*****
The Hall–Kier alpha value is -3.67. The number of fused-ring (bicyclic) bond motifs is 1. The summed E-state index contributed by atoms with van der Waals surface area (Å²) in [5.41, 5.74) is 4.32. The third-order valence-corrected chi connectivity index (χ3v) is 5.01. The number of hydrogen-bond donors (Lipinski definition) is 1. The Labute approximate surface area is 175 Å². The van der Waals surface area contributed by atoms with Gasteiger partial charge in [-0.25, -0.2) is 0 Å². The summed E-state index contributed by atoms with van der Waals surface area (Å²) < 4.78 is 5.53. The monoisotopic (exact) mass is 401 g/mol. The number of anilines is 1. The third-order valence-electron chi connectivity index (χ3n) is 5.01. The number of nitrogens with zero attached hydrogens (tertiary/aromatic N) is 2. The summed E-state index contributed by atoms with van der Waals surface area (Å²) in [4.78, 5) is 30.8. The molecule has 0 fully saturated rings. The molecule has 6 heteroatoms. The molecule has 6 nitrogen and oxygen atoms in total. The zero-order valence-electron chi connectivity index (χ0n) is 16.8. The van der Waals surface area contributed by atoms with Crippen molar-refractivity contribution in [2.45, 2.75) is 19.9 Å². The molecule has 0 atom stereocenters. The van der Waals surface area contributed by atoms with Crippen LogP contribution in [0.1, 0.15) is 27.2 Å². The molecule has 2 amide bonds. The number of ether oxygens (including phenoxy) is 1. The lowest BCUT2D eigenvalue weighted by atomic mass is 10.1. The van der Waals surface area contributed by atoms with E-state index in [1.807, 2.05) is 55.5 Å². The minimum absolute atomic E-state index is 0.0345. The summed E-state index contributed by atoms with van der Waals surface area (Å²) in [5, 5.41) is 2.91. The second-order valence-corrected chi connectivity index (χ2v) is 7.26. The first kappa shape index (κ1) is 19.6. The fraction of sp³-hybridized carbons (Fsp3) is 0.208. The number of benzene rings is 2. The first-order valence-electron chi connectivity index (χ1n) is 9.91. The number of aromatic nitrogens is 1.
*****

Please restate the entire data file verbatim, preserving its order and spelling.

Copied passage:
The Hall–Kier alpha value is -3.67. The number of fused-ring (bicyclic) bond motifs is 1. The summed E-state index contributed by atoms with van der Waals surface area (Å²) in [5.41, 5.74) is 4.32. The third-order valence-corrected chi connectivity index (χ3v) is 5.01. The number of hydrogen-bond donors (Lipinski definition) is 1. The Labute approximate surface area is 175 Å². The van der Waals surface area contributed by atoms with Gasteiger partial charge in [-0.25, -0.2) is 0 Å². The summed E-state index contributed by atoms with van der Waals surface area (Å²) < 4.78 is 5.53. The monoisotopic (exact) mass is 401 g/mol. The number of anilines is 1. The third-order valence-electron chi connectivity index (χ3n) is 5.01. The number of nitrogens with zero attached hydrogens (tertiary/aromatic N) is 2. The summed E-state index contributed by atoms with van der Waals surface area (Å²) in [4.78, 5) is 30.8. The molecule has 0 fully saturated rings. The molecule has 6 heteroatoms. The molecule has 6 nitrogen and oxygen atoms in total. The zero-order valence-electron chi connectivity index (χ0n) is 16.8. The van der Waals surface area contributed by atoms with Crippen molar-refractivity contribution in [2.45, 2.75) is 19.9 Å². The molecule has 0 atom stereocenters. The van der Waals surface area contributed by atoms with Crippen LogP contribution in [0.1, 0.15) is 27.2 Å². The molecule has 2 amide bonds. The number of ether oxygens (including phenoxy) is 1. The lowest BCUT2D eigenvalue weighted by atomic mass is 10.1. The van der Waals surface area contributed by atoms with E-state index in [1.807, 2.05) is 55.5 Å². The minimum absolute atomic E-state index is 0.0345. The summed E-state index contributed by atoms with van der Waals surface area (Å²) in [5, 5.41) is 2.91. The second-order valence-corrected chi connectivity index (χ2v) is 7.26. The first kappa shape index (κ1) is 19.6. The fraction of sp³-hybridized carbons (Fsp3) is 0.208. The number of benzene rings is 2. The first-order valence-electron chi connectivity index (χ1n) is 9.91. The number of aromatic nitrogens is 1.